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Mold grains with castaldo rubber


#1

Sir Peter Rowe, I’m Ivan from spain. i have problems with the
castaldo gold rubber,all the rubber molds that i do have a lot of
small graind like sand for all the rubber.i vulcanize the rubber at
310�F FOR 7:30minutes per layer.i put the rubber in the vulcanizer at
310�f,and tighten three times in the first eight minutes.when i cut
the rubber all the times i have small grains like sand in all the
rubber,why?what is the problem?,please reply me sir Peter.


#2
Sir Peter Rowe, I'm Ivan from spain. i have problems with the
castaldo gold rubber,all the rubber molds that i do have a lot of
small graind like sand for all the rubber.i vulcanize the rubber
at 310B7F FOR 7:30minutes per layer.i put the rubber in the
vulcanizer at 310B7f,and tighten three times in the first eight
minutes.when i cut the rubber all the times i have small grains
like sand in all the rubber,why?what is the problem?,please reply
me sir Peter. 

Ivan, Please just call me Peter, or Peter Rowe, or if you wish to
be very formal, Mr. Rowe. The word “sir” in front of a name is too
formal, and usually means someone who’s of military or royal rank, a
knight, or something like that, and I have no such rank or title.
(“sir” can be used by itself, in the place of a name, but it’s still
then rather formal). I’m certainly not offended, and in fact am a
little flattered by you calling me “sir Peter”, but it’s really not
needed.

Anyway, I think you asked this same question before. As I said
then, I’ve never seen quite this problem before, and can only guess
what you’re seeing. It occurs to me that what you consider a problem
might just be what I see as normal rubber, but without seeing one of
your molds, there is no way I can know for sure. The main thing
that first jumps to mind would be wondering if your mold knife is
sharp, since a blade that isn’t quite sharp enough can cut the
rubber with sort of grainy feel to it, but this is because the blade
isn’t slicing the rubber cleaning, but only partly cutting, and
partly tearing, the rubber. it’s a subtle difference, perhaps not
obvious. Try a brand new scalpel blade, and cut the molds while they
are still slightly warm to the touch. The rubber should cut
smoothly. If this isn’t the answer, then I’d have to wonder about
the rubber itself. Perhaps you’re buying rubber that’s been stored
too long, or stored in too warm a place before being used, or perhaps
it’s been allowed to get dirty, and you have actual dirt grains in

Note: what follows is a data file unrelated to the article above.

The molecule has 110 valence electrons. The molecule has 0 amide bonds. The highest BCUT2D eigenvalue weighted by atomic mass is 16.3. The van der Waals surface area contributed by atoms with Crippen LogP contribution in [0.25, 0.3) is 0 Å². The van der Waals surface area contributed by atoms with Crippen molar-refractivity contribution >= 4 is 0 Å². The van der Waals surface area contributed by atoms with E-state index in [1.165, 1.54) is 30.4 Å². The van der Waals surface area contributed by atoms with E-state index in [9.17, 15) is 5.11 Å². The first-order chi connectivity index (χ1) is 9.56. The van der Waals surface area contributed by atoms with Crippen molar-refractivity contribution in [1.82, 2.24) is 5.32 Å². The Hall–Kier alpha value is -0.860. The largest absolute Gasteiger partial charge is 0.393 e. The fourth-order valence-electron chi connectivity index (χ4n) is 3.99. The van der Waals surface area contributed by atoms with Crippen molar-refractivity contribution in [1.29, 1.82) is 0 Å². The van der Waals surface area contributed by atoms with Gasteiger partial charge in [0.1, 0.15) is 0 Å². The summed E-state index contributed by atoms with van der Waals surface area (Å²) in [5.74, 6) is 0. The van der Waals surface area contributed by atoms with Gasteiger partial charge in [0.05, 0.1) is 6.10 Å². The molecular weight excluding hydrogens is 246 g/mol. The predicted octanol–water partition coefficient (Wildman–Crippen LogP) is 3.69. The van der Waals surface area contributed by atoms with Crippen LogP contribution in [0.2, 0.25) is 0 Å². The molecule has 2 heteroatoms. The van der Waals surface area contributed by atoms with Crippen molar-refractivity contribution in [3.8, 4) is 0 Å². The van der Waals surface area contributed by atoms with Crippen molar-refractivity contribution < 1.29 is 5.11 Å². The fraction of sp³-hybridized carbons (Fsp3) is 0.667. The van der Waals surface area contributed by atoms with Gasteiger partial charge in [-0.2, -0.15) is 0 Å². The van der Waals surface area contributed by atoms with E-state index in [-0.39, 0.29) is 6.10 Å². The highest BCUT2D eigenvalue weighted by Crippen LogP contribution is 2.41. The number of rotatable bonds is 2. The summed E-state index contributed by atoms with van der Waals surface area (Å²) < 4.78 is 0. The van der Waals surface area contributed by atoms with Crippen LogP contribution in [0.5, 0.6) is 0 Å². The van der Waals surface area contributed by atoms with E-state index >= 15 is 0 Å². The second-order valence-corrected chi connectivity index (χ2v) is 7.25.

the mold. All these are possible. Also, if you are using models that
are brass, or silver, then you can expect the mold cavities to be
dark, maybe with a stained or blotchy look, rather than smooth light
tan/yellow. this is due to the rubber reacting with the metal. But
the rubber that has been colored by contact with the model should
still be smooth, not grainy. It only looks uneven. I don’t think
I’ve ever seen gold label (or other brands and types either, for that
matter) have an actual grainy texture within the rubber

However, please understand that while I’ve cut plenty of molds,
and seem to be known for a willingness to answer questions with a
longer posting than needed, there are a number of other people who
subscribe to Orchid who have MUCH more experience with rubbers than I
do. Several of the full time casting experts, such as Dan Grandi or
John Heinkel and a number of others are here, and unlike the two or
three molds I cut per week, they probably cut dozens or hundreds,
and have done so for a lot longer than I have. And also reading this
list is Michael Knight. He is the manufacturer of the gold label
rubber, and has MUCH more available to him as to what can
go wrong. What I would suggest doing is sending an example of one of
your problematic molds to Michael Knight, and asking for his expert
opinion.

Peter Rowe


#3

I tend to agree with you as to the scalpel blade. There is a
difference in sharpness from one company to the next. More people
have been injured with dull blades than sharp. Change blades often,
blades are an expendable expense and in the relative scope of things
cheap. Larry

Larry Paul Casting Co. Inc.
740 Sansom St
Philadelphia, PA , 19106
215-928-1644


#4

Ivan, Castaldo Gold is very picky about time and temp. I set my
vulcanizer at 307F I tighten my handle hand tight in the beginning
and 5 min later I tighten hand tight again. all my mold frames have
a small 2-3 mm hole to allow the mold material to flow around the
piece better. all ring size molds (1" thick and 2" X 3" or less I
run for 30 min total) if the mold is thicker and or larger I run it
about 35 min total. Good luck Rich